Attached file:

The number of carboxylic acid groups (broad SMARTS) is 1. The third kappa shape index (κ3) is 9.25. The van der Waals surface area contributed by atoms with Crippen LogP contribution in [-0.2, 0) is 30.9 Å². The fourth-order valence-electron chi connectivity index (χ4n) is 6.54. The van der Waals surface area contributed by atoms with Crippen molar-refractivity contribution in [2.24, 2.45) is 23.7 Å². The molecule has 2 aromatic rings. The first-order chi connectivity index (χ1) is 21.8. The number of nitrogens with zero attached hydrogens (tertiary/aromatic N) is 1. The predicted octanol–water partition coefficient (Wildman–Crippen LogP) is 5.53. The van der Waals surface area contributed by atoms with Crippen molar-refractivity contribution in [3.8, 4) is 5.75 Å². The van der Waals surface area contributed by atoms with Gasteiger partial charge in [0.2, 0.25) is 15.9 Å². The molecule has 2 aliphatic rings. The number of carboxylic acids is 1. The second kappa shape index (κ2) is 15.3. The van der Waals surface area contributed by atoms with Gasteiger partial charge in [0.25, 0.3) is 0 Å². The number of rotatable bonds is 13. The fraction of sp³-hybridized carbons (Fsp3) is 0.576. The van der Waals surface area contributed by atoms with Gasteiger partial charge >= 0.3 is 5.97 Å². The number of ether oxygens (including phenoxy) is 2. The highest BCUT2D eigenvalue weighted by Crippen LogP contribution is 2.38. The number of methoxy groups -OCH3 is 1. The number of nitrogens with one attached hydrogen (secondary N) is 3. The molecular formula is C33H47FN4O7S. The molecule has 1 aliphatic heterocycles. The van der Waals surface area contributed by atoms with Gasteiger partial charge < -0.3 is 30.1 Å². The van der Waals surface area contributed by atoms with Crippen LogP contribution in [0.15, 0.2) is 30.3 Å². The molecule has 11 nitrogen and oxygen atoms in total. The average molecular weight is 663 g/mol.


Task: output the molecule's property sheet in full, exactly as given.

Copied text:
The number of carboxylic acid groups (broad SMARTS) is 1. The third kappa shape index (κ3) is 9.25. The van der Waals surface area contributed by atoms with Crippen LogP contribution in [-0.2, 0) is 30.9 Å². The fourth-order valence-electron chi connectivity index (χ4n) is 6.54. The van der Waals surface area contributed by atoms with Crippen molar-refractivity contribution in [2.24, 2.45) is 23.7 Å². The molecule has 2 aromatic rings. The first-order chi connectivity index (χ1) is 21.8. The number of nitrogens with zero attached hydrogens (tertiary/aromatic N) is 1. The predicted octanol–water partition coefficient (Wildman–Crippen LogP) is 5.53. The van der Waals surface area contributed by atoms with Crippen molar-refractivity contribution in [3.8, 4) is 5.75 Å². The van der Waals surface area contributed by atoms with Gasteiger partial charge in [0.2, 0.25) is 15.9 Å². The molecule has 2 aliphatic rings. The number of carboxylic acids is 1. The second kappa shape index (κ2) is 15.3. The van der Waals surface area contributed by atoms with Gasteiger partial charge in [0.25, 0.3) is 0 Å². The number of rotatable bonds is 13. The fraction of sp³-hybridized carbons (Fsp3) is 0.576. The van der Waals surface area contributed by atoms with Gasteiger partial charge >= 0.3 is 5.97 Å². The number of ether oxygens (including phenoxy) is 2. The highest BCUT2D eigenvalue weighted by Crippen LogP contribution is 2.38. The number of methoxy groups -OCH3 is 1. The number of nitrogens with one attached hydrogen (secondary N) is 3. The molecular formula is C33H47FN4O7S. The molecule has 1 aliphatic heterocycles. The van der Waals surface area contributed by atoms with Gasteiger partial charge < -0.3 is 30.1 Å². The van der Waals surface area contributed by atoms with Crippen LogP contribution in [0.15, 0.2) is 30.3 Å². The molecule has 11 nitrogen and oxygen atoms in total. The average molecular weight is 663 g/mol.